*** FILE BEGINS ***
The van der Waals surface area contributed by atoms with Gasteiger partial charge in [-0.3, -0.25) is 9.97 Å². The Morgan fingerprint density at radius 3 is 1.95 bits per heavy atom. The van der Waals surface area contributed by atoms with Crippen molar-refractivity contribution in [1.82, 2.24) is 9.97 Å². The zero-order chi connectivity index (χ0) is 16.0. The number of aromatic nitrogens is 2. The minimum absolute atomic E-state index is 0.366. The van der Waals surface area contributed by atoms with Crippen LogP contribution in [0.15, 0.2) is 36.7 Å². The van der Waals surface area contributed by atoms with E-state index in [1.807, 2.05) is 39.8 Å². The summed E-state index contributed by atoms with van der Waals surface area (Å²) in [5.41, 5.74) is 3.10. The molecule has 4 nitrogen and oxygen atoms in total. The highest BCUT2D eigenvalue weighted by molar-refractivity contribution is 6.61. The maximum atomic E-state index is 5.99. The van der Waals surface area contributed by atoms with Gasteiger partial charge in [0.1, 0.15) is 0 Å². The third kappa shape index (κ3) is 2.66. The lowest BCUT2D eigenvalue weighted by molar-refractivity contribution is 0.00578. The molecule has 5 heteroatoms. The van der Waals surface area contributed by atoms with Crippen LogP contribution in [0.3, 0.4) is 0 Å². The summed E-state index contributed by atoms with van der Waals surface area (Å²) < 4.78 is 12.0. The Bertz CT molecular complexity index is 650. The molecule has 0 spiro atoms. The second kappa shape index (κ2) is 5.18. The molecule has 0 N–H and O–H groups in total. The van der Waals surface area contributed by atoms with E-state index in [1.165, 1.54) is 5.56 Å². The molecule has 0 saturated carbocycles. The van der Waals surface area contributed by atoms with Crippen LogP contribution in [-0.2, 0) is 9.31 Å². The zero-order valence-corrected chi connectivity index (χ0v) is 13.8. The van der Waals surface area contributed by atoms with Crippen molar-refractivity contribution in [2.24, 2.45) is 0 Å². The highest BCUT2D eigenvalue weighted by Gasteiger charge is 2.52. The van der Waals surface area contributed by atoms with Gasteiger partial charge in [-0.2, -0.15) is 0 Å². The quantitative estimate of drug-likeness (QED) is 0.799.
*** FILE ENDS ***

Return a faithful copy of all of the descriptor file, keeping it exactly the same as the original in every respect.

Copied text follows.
The van der Waals surface area contributed by atoms with Gasteiger partial charge in [-0.3, -0.25) is 9.97 Å². The Morgan fingerprint density at radius 3 is 1.95 bits per heavy atom. The van der Waals surface area contributed by atoms with Crippen molar-refractivity contribution in [1.82, 2.24) is 9.97 Å². The zero-order chi connectivity index (χ0) is 16.0. The number of aromatic nitrogens is 2. The minimum absolute atomic E-state index is 0.366. The van der Waals surface area contributed by atoms with Crippen LogP contribution in [0.15, 0.2) is 36.7 Å². The van der Waals surface area contributed by atoms with E-state index in [1.807, 2.05) is 39.8 Å². The summed E-state index contributed by atoms with van der Waals surface area (Å²) in [5.41, 5.74) is 3.10. The molecule has 4 nitrogen and oxygen atoms in total. The highest BCUT2D eigenvalue weighted by molar-refractivity contribution is 6.61. The maximum atomic E-state index is 5.99. The van der Waals surface area contributed by atoms with Gasteiger partial charge in [0.1, 0.15) is 0 Å². The third kappa shape index (κ3) is 2.66. The lowest BCUT2D eigenvalue weighted by molar-refractivity contribution is 0.00578. The molecule has 5 heteroatoms. The van der Waals surface area contributed by atoms with Crippen LogP contribution in [0.3, 0.4) is 0 Å². The summed E-state index contributed by atoms with van der Waals surface area (Å²) < 4.78 is 12.0. The Bertz CT molecular complexity index is 650. The molecule has 0 spiro atoms. The second kappa shape index (κ2) is 5.18. The molecule has 0 N–H and O–H groups in total. The van der Waals surface area contributed by atoms with E-state index in [1.165, 1.54) is 5.56 Å². The molecule has 0 saturated carbocycles. The van der Waals surface area contributed by atoms with Crippen LogP contribution in [-0.2, 0) is 9.31 Å². The zero-order valence-corrected chi connectivity index (χ0v) is 13.8. The van der Waals surface area contributed by atoms with Crippen molar-refractivity contribution in [2.24, 2.45) is 0 Å². The highest BCUT2D eigenvalue weighted by Gasteiger charge is 2.52. The van der Waals surface area contributed by atoms with Gasteiger partial charge in [-0.2, -0.15) is 0 Å². The quantitative estimate of drug-likeness (QED) is 0.799.